# Isoharmonic chord

(Redirected from Isodifferential chord)

In just intonation, an isoharmonic chord is a chord built by successive jumps up the harmonic series by some number of steps. Since the harmonic series is arranged such that each higher step is smaller than the one before it, all isoharmonic chords have this same shape—with diminishing step size as one ascends.

All isoharmonic chords are isodifferential chords (or equal-hertz chords), meaning that the frequencies of the notes are in an arithmetic sequence with an equal difference in cycles per second between successive notes. However, not all isodifferential chords are isoharmonic chords, since the ratios between the notes need not be rational numbers.

An isoharmonic "chord" may function more like a "scale" than a chord (depending on the composition of course), but the word "chord" is used on this page for consistency.

## Notation

Some complex isoharmonic chords can be expressed with an offset from a simpler isoharmonic chord, so it is useful to notate them in a compact and readable way. For example, 41:51:61 is very similar to 4:5:6, so it can be notated as (4:5:6)[+0.1]. Similarly, (20:22:24:27:30:33:36)[+0.339] can be expanded to 20339:22339:24339:27339:30339:33339:36339.

Irrational isodifferential chords can be expressed with the same notation by using irrational numbers within the square brackets. For example, the chord (1:2:3)[+φ] can be expanded to (1+φ):(2+φ):(3+φ), which is approximately equal to 1.618:2.618:3.618.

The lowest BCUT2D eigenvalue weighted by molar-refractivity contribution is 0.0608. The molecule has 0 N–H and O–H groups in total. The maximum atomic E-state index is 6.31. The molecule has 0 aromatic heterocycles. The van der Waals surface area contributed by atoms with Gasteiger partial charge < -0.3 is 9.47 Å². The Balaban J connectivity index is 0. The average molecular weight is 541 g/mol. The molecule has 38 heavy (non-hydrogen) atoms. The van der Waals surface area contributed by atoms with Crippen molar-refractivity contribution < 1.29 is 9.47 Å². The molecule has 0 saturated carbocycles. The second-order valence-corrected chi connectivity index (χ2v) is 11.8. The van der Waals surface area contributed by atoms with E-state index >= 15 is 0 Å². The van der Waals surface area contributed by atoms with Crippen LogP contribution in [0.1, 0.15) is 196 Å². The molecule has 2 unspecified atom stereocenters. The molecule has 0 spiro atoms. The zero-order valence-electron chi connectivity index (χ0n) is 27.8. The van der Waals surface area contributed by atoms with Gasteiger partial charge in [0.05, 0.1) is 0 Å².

## Classification

### Class i

The simplest isoharmonic chords are built by stepping up the harmonic series by single steps (adjacent steps in the harmonic series). Take, for instance, 4:5:6:7, the harmonic seventh chord. We may call these class i isoharmonic chords. There is one class i series (the harmonic series), which looks like this:

 harmonic 1 2 3 4 5 6 7 8 9 10 11 12 13 14 15 16 cents diff 1200 702 498 386 316 267 231 204 182 165 151 139 128 119 112

Some "scales" built this way: otones12-24, otones20-40...

### Class ii

The next simplest isoharmonic chords are built by stepping up the harmonic series by two (skipping every other harmonic). This gives us chords such as 3:5:7:9 (the primary tetrad in the Bohlen-Pierce tuning system) and 9:11:13:15. Note that if you start on an even number, your chord is equivalent to a class i harmonic chord: 4:6:8:10 = 2:3:4:5. Thus, there is one class ii series (the series of all odd harmonics):

 harmonic 1 3 5 7 9 11 13 15 17 19 21 23 25 27 29 31 cents diff 1902 884 583 435 347 289 248 217 193 173 157 144 133 124 115

### Class iii

Class iii isoharmonic chords are less common and more complex sounding. They include chords such as 7:10:13:16 and 14:17:20:23. Note that if you start on a number divisible by three, you'll again get a chord reducible to class i (e.g. 9:12:15 = 3:4:5). There are two series for class iii:

 harmonic 1 4 7 10 13 16 19 22 25 28 31 34 37 40 43 46 cents diff 2400 969 617 454 359 298 254 221 196 176 160 146 135 125 117
 harmonic 2 5 8 11 14 17 20 23 26 29 32 35 38 41 44 47 cents diff 1586 814 551 418 336 281 242 212 189 170 155 142 132 122 114

### Class iv

 harmonic 1 5 9 13 17 21 25 29 33 37 41 45 49 53 57 61 cents diff 2786 1018 637 464 366 302 257 224 198 178 161 147 136 126 117
 harmonic 3 7 11 15 19 23 27 31 35 39 43 47 51 55 59 63 cents diff 1467 782 537 409 331 278 239 210 187 169 154 141 131 122 114

### Class v

 harmonic 1 6 11 16 21 26 31 36 41 46 51 56 61 66 71 76 cents diff 3102 1049 649 471 370 306 259 225 199 179 162 148 136 126 118
 harmonic 2 7 12 17 22 27 32 37 42 47 52 57 62 67 72 77 cents diff 2169 933 603 446 355 294 251 219 195 175 159 146 134 125 116
 harmonic 3 8 13 18 23 28 33 38 43 48 53 58 63 68 73 78 cents diff 1698 841 563 424 341 284 244 214 190 172 156 143 132 123 115
 harmonic 4 9 14 19 24 29 34 39 44 49 54 59 64 69 74 79 cents diff 1404 765 529 404 328 275 238 209 186 168 153 141 130 121 113